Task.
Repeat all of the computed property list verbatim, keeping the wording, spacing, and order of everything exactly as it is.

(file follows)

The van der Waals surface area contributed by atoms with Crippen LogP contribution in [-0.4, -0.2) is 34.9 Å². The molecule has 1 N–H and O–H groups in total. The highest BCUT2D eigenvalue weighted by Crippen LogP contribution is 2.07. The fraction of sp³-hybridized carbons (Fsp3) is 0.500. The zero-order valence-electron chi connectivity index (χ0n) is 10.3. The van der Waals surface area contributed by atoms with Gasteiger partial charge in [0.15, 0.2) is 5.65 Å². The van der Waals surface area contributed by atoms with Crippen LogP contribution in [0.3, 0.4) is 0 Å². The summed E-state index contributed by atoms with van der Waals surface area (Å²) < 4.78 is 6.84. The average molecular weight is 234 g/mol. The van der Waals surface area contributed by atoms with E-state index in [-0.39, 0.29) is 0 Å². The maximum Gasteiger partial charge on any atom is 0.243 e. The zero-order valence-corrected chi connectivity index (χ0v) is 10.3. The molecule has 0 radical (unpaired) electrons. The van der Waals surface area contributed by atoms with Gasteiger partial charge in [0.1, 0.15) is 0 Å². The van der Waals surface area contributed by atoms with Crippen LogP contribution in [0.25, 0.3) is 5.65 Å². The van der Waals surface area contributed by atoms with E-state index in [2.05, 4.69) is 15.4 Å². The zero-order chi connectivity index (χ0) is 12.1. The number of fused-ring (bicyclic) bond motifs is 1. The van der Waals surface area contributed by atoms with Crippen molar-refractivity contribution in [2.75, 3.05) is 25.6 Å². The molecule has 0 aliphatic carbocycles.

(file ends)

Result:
The van der Waals surface area contributed by atoms with Crippen LogP contribution in [-0.4, -0.2) is 34.9 Å². The molecule has 1 N–H and O–H groups in total. The highest BCUT2D eigenvalue weighted by Crippen LogP contribution is 2.07. The fraction of sp³-hybridized carbons (Fsp3) is 0.500. The zero-order valence-electron chi connectivity index (χ0n) is 10.3. The van der Waals surface area contributed by atoms with Gasteiger partial charge in [0.15, 0.2) is 5.65 Å². The van der Waals surface area contributed by atoms with Crippen LogP contribution in [0.3, 0.4) is 0 Å². The summed E-state index contributed by atoms with van der Waals surface area (Å²) < 4.78 is 6.84. The average molecular weight is 234 g/mol. The van der Waals surface area contributed by atoms with E-state index in [-0.39, 0.29) is 0 Å². The maximum Gasteiger partial charge on any atom is 0.243 e. The zero-order valence-corrected chi connectivity index (χ0v) is 10.3. The molecule has 0 radical (unpaired) electrons. The van der Waals surface area contributed by atoms with Gasteiger partial charge in [0.1, 0.15) is 0 Å². The van der Waals surface area contributed by atoms with Crippen LogP contribution in [0.25, 0.3) is 5.65 Å². The van der Waals surface area contributed by atoms with E-state index in [2.05, 4.69) is 15.4 Å². The zero-order chi connectivity index (χ0) is 12.1. The number of fused-ring (bicyclic) bond motifs is 1. The van der Waals surface area contributed by atoms with Crippen molar-refractivity contribution in [2.75, 3.05) is 25.6 Å². The molecule has 0 aliphatic carbocycles.